Democrats Expected to Keep House Control, Though Tight Races Abound

Democrats Expected to Keep House Control, Though Tight Races Abound

Suburban contests take center stage as Democrats seek to expand their majority and Republicans try to claw back seats.

House Democrats hoped to expand their majority Tuesday by winning districts that President Trump carried handily in 2016, while Republicans fought to hold on to seats in the suburbs.

Control of the House is expected to stay in Democratic hands, according to nonpartisan campaign watchers, but strategists from both parties expected that the final margin wouldn’t be known for days or weeks, with heavy mail-in voting expected to complicate the counts.

It could take a week to know the outcome of tight races in Illinois, Michigan, Minnesota, New Mexico, Virginia, Utah and Pennsylvania, and even longer for close contests in New York, New Jersey, California and Alaska. In 2018, late wins in California expanded the initially narrow Democratic House majority.

Democrats now control 232 seats in the House, with 197 held by Republicans and one by a Libertarian. The Cook Political Report puts Democrats’ likely net gain at 10 to 15 seats, with a potential for more. Inside Elections with Nathan Gonzales predicted Democrats would win a net gain of 14 to 20 seats.

Many of the House elections are expected to be tied to the result of the presidential race in the district. The national WSJ/NBC News poll published Sunday showed Democratic nominee Joe Biden leading President Trump 52% to 42% among registered voters. Respondents preferred a Congress controlled by Democrats over Republicans by 48% to 43%.

Mr. Trump has said polls undercount his true support, pointing to his upset win in 2016.

Considered most at-risk on Tuesday are Republicans who managed to survive the blue shift that swept Democrats to power in the House two years ago when Democrats picked up 31 seats in districts previously won by Mr. Trump. Many of the suburban seats are in traditionally right-leaning metro areas that have become more diverse in recent years and where some voters have cooled on the president.

Republican Rep. Ann Wagner is in a tight race against Jill Schupp, a state senator, to hold her seat in the St. Louis suburbs, where Mr. Trump won by 10 percentage points in 2016.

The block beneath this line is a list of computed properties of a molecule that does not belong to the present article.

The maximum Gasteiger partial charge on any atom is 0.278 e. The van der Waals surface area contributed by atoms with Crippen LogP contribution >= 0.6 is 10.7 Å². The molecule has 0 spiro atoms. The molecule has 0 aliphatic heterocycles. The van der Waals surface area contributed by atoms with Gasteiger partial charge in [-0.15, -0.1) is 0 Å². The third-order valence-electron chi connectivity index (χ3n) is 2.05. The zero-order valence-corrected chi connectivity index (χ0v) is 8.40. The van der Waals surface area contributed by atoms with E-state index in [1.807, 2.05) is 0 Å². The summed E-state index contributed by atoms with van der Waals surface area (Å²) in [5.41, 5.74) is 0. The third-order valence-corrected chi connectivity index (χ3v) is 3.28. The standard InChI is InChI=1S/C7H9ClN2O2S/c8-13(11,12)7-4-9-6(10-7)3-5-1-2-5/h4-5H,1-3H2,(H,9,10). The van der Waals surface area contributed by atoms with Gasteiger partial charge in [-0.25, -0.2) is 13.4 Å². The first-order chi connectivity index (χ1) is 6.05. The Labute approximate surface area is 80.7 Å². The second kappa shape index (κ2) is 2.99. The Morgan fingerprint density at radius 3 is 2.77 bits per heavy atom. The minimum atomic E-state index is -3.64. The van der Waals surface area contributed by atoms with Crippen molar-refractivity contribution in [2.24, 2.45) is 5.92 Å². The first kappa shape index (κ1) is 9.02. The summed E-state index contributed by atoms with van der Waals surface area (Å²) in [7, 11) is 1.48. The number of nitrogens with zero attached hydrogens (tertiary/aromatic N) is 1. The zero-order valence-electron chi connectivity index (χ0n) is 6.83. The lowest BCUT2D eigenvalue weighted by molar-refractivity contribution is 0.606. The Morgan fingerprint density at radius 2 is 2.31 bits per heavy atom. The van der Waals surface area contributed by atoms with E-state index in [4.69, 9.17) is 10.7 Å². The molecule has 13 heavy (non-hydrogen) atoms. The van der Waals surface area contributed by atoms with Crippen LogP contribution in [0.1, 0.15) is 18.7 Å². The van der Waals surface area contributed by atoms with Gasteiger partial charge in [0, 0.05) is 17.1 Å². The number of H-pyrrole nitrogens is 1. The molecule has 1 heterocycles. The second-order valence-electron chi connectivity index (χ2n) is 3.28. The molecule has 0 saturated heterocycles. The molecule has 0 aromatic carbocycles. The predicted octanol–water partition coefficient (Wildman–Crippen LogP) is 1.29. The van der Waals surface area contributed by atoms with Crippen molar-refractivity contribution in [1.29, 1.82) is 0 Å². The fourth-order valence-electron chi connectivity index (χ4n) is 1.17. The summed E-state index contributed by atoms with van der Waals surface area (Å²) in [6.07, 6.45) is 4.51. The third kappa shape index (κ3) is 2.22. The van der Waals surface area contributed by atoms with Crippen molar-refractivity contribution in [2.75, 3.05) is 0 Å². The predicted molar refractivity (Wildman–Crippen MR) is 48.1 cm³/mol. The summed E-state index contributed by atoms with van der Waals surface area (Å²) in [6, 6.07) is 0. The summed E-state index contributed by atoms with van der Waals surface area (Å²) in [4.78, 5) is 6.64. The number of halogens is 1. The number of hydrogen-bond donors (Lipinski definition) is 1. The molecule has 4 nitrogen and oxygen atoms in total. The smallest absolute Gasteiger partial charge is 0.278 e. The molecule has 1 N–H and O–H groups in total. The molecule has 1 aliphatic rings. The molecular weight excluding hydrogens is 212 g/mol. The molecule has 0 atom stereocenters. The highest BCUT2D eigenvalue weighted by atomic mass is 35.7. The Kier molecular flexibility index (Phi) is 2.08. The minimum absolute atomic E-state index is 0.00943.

Some suburban voters—particularly women—turned away from Mr. Trump largely because of their concerns over his personality, rather than policy, said a Republican strategist who worked on races in the battleground areas. Some began changing their minds after Mr. Trump’s confrontational performance in the first presidential debate, the strategist said.

The president’s loyal base made it hard for Republican candidates to distance themselves too much from him in those areas, said Doug Heye, a House Republican strategist. “You get no benefit of the doubt when you are critical of Trump, and Trump supporters think you are a traitor,” when you criticize the president, he said.

Republicans see bright spots areas where Democrats had surprise wins in 2018 that they hope to bring back to the red column.

In Oklahoma, Democratic Rep. Kendra Horn is facing off with Republican state legislator Stephanie Bice in a district Mr. Trump won by more than 13 percentage points in 2016. In rural New Mexico, Rep. Xochitl Torres Small and GOP challenger Yvette Herrell are vying for control of a district that Mr. Trump won by about 10 percentage points.

Republicans also hope to topple Minnesota Rep. Collin Peterson, who has served in the House since 1991 and this year faces Michelle Fischbach, a former lieutenant governor for the state.

Democrats in tough races have benefited from having Mr. Biden at the top of the ticket, strategists said, as opposed to Sen. Bernie Sanders (I., Vt.) or Sen. Elizabeth Warren (D., Mass.), who were top picks among the party’s more liberal wing.

“Biden made the job easier in these Trump districts than some of the other nominees would have because he is much more in line with swing Democrats on issues like health care and climate,” said Meredith Kelly, a Democratic strategist who was part of the party’s efforts to win the House in 2018.

One exception came in the second presidential debate, when Mr. Biden talked about how he would “transition away from the oil industry.” Reps. Horn and Torres-Small quickly distanced themselves from the comments.

Another factor that contributed to expanding the potential for Democrats in 2020 was fundraising. Many Democratic candidates outpaced their opponents in early fundraising, allowing them to advertise early. Outside groups like the Congressional Leadership Fund—the House GOP super PAC—had to spend in tight races in Oklahoma, New York and Utah to introduce candidates who started their campaigns with little cash.

“Nobody, including me, going into this cycle thought our battlefield would be 90 districts deep,” said Rep. Cheri Bustos, head of the Democrats’ campaign arm, in reference to the seats Democrats defended and looked at possible wins. She says the administration’s pandemic response tilted the field in favor of the Democrats.

That pandemic also shaped how candidates interacted on the campaign trail, where some Democratic candidates have barely campaigned in person in recent months, and been careful to hold socially distanced events. Republican candidates have gone door-to-door to rally voters and held in-person events, often with precautions.

The partisan divide over the pandemic will also play out in how voters address supporters on Tuesday. Some Democrats, such as Texas Rep. Colin Allred, are opting to address supporters via a remote live stream, while his opponent, Republican Genevieve Collins, is holding an in-person event in Richardson, Texas, to watch the results come in.

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